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Activision Blizzard & Robert Kotick Led Investment Group Put Up US$8.2 Billion to Buy Back Control From Vivendi

Bobby_Kotick wikipedia

Bobby Kotick / Wikipedia

/By Albert Hecht/

Activision Blizzard and an investment group led by its Chief Executive Officer Robert Kotick announced on Thursday a deal to buy out a big portion of French parent company Vivendi SA’s controlling stake in the biggest U.S. video-game developer, publisher of the World of Warcraft and Call of Duty, the online gamer’s favorites for a total of US$8.2 billion.

The company itself will will take on debt to purchase 429 million shares held by Paris-based Vivendi for $13.60 each, for a total of $5.83 billion. Kotick and his partners, who include Activision Co-Chairman Brian Kelly, Chinese video-game publisher Tencent Holdings Ltd., Davis Advisors and Leonard Green & Partners, will pay $2.34 billion for another 172 million of Vivendi’s shares of Activision.

On concluding the transaction Kotick and his investment group will own 24.9% of Activision Blizzard and Vivendi will continue with a residual 83 million shares for an approximately 12% holding – plus the US$8.2 billion of cash they will receive from the transaction. Kotick and Kelly have been partners in Activision Blizzard since they joined the company in 1990. After the deal was announced Robert Kotick issued a statement saying that the buy-out deal represented “a tremendous opportunity not only for Activision Blizzard but for all our new partners and also for existing shareholders.”
“Activision would now be regarded as an independent company with a best-in-class franchise portfolio and the focus and flexibility to drive long-term shareholder value and expand our leadership position as one of the world’s most important entertainment companies”. Kotick summed up.

After months of confidential negotiation, the buy-out agreement transaction was finally sanctioned at a board meeting in California a few days ago. On Friday the market reacted positively to the news, Activision Blizzard’s shares rose considerably and closed for the day at a price of US$17.46 – an increase of almost 15%.

Activision has long been regarded as Kotick’s baby, with he and his partner and co-chairman Brian Kelly having held the reins of the company for more than 20 years. In 2008, Kotick was responsible for combining Activison’s portfolio of gaming titles, specifically designed to suit consoles and handheld devices with Blizzard, a previously Vivendi-owned games business whose particular products were geared towards play on a personal computer, especially online subscription games. The merger also gave Vivendi control of the company at that time.

That amalgamation proved to be a master stroke, with Kotick pointing out since the amalgamation Activision Blizzard has succeeded in generating close to $5.5 billion in operating cash flow, with a commendable $4 billion of that being returned to the company shareholders, either through stock buybacks or dividends.

“Our successful combination with Blizzard Entertainment five years ago brought together some of the best creative and business talent in the industry and some of the most beloved entertainment franchises in the world, including “Call of Duty and World of Warcraft.” ” Kotick went on to explain.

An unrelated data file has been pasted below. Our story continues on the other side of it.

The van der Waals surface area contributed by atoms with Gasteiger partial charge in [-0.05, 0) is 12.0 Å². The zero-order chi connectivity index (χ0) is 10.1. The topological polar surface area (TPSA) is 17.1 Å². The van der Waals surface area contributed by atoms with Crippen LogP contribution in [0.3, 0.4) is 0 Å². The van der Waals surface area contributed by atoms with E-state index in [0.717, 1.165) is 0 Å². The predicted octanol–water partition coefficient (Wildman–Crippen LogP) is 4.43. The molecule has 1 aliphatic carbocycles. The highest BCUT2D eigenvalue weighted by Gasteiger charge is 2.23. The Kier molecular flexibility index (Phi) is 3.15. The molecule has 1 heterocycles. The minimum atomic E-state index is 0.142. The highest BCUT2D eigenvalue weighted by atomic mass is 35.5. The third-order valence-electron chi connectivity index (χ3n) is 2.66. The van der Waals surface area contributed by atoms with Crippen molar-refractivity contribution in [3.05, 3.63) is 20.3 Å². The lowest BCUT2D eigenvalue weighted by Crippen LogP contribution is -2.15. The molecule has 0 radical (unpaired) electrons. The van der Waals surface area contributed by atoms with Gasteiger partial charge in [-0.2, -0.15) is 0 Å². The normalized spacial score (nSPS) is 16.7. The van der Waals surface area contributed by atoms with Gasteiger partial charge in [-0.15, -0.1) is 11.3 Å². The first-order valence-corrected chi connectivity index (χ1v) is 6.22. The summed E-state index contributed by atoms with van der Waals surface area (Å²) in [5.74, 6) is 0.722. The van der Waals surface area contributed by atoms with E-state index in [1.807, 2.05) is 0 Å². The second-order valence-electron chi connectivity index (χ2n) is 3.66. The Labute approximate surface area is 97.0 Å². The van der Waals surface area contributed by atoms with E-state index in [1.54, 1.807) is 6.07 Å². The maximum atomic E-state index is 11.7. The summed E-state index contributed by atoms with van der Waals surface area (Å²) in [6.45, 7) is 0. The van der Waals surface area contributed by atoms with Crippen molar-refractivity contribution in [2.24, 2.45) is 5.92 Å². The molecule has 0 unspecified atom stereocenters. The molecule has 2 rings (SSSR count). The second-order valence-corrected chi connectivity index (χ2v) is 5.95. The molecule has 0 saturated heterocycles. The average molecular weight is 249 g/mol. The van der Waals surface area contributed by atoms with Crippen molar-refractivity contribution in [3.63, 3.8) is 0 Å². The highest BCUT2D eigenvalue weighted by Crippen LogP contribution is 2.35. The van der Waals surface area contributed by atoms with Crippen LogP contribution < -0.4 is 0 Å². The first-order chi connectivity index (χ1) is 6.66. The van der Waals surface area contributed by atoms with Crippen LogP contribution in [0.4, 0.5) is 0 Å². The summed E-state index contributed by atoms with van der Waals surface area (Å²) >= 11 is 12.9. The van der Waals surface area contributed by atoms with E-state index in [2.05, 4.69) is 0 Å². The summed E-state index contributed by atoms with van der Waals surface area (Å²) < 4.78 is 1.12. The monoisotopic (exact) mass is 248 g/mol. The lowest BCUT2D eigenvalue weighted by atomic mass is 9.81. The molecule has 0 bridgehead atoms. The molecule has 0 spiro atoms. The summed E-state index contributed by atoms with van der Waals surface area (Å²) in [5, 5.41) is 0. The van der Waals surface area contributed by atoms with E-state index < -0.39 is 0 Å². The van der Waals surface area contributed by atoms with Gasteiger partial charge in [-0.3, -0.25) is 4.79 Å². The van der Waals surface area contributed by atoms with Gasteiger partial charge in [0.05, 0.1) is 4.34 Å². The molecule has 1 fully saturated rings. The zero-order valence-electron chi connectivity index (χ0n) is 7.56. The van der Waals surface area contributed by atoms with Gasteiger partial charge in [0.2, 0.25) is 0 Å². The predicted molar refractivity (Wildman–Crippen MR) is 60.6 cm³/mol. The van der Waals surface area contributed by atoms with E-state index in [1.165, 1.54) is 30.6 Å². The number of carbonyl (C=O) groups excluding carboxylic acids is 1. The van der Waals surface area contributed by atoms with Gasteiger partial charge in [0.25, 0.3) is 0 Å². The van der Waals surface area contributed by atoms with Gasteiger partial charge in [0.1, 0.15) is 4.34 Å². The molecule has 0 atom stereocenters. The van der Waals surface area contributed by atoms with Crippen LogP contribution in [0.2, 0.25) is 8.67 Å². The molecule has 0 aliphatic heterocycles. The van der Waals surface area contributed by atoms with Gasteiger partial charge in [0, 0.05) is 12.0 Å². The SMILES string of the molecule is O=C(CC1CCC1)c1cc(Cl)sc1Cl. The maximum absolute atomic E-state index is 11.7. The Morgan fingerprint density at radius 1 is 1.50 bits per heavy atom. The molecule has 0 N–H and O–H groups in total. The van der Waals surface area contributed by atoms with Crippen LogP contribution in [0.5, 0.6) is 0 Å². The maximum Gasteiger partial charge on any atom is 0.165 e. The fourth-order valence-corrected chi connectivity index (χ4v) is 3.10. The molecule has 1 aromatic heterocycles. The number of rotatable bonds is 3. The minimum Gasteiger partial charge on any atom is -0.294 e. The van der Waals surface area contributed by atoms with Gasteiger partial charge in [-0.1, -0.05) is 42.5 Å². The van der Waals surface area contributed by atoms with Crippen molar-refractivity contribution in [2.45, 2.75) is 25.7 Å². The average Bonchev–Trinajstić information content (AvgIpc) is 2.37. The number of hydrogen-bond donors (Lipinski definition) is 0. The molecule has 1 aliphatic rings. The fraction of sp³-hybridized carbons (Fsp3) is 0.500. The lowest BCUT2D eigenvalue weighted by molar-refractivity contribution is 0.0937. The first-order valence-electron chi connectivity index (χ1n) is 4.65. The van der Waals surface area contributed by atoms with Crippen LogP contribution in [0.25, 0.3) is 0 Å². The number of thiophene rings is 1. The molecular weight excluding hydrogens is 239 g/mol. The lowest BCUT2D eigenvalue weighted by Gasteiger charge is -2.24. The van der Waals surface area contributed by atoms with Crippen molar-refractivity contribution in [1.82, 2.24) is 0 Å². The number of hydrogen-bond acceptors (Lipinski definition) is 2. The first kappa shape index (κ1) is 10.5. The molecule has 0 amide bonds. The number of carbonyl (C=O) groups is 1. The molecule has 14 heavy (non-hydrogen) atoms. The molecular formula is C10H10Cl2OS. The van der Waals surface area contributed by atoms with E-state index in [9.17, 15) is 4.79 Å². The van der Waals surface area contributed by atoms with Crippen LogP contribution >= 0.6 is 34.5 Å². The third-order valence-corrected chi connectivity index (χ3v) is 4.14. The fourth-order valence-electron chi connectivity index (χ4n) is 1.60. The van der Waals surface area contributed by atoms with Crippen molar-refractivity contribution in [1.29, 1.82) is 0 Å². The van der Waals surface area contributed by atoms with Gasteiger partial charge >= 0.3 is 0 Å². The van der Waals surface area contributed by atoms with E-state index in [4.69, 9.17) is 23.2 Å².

According to industry analysts, Vivendi will benefit a number of ways from the buy out. Not only will they enjoy a considerable input of capital that will allow for debt reduction, at the time when the company is in the throes of a major reconstruction program. With this deal now signed and sealed Vivendi also stand to reap substantial tax benefits as well: as part of the deal Activision will also acquire “certain tax attributes” from Vivendi, in particular being able to offset past losses against taxes on future profits.

Activision currently has around 8 million subscribers for their World of Warcraft program, a drop of around 20% since the beginning of the year, possibly as a result of the already recognize swing away from desktop computers to mobile.

Despite the downturn Activision Blizzard actually raised its full-year revenue outlook from $4.22 billion to $4.31 billion, while predicting that earnings per share would be 77 cents, an increase on his previous forecast of 73 cents. In their previous financial year ending December 2012, Activision reported revenue of $4.86 billion with net income for the year of $1.15 billion.

 

Robert Kotick began his career in the online gaming industry in 1983 while still attending the University of Michigan. To subsidize the cost of the studies Kotick took advantage of his considerable programming talents to become a member of the team that many involved in writing software for the Apple II computer. Kotick recalls meeting the late Steve Jobs and that hed adviced him to drop out of college in order to take full advantage of his considerable skills highly developed entrepreneurial interests in the fast-moving software industry of that time.

During the rest of the eighties. Kotick and his partner Brian Kelly were involved in a number of software ventures, generating sufficient experience as well as working capital to acquire a 25% stake in Activision as it then was in December 1990, with Koteck going on to become became CEO of the company in February 1991. In 1995, Koteck and Kelly led Activision to the first major merger, when they acquired International Consumer Technologies.

Since February 2012 Kotick has served as a director of The Coca-Cola Company, performing his role with the company in perfect conjunction with that at Activision Blizzard.

In addition, in his spare time, Bobby Kotick currently acts as a board member for the Center for Early Education, the Los Angeles County Museum of Art, and the Tony Hawk Foundation.

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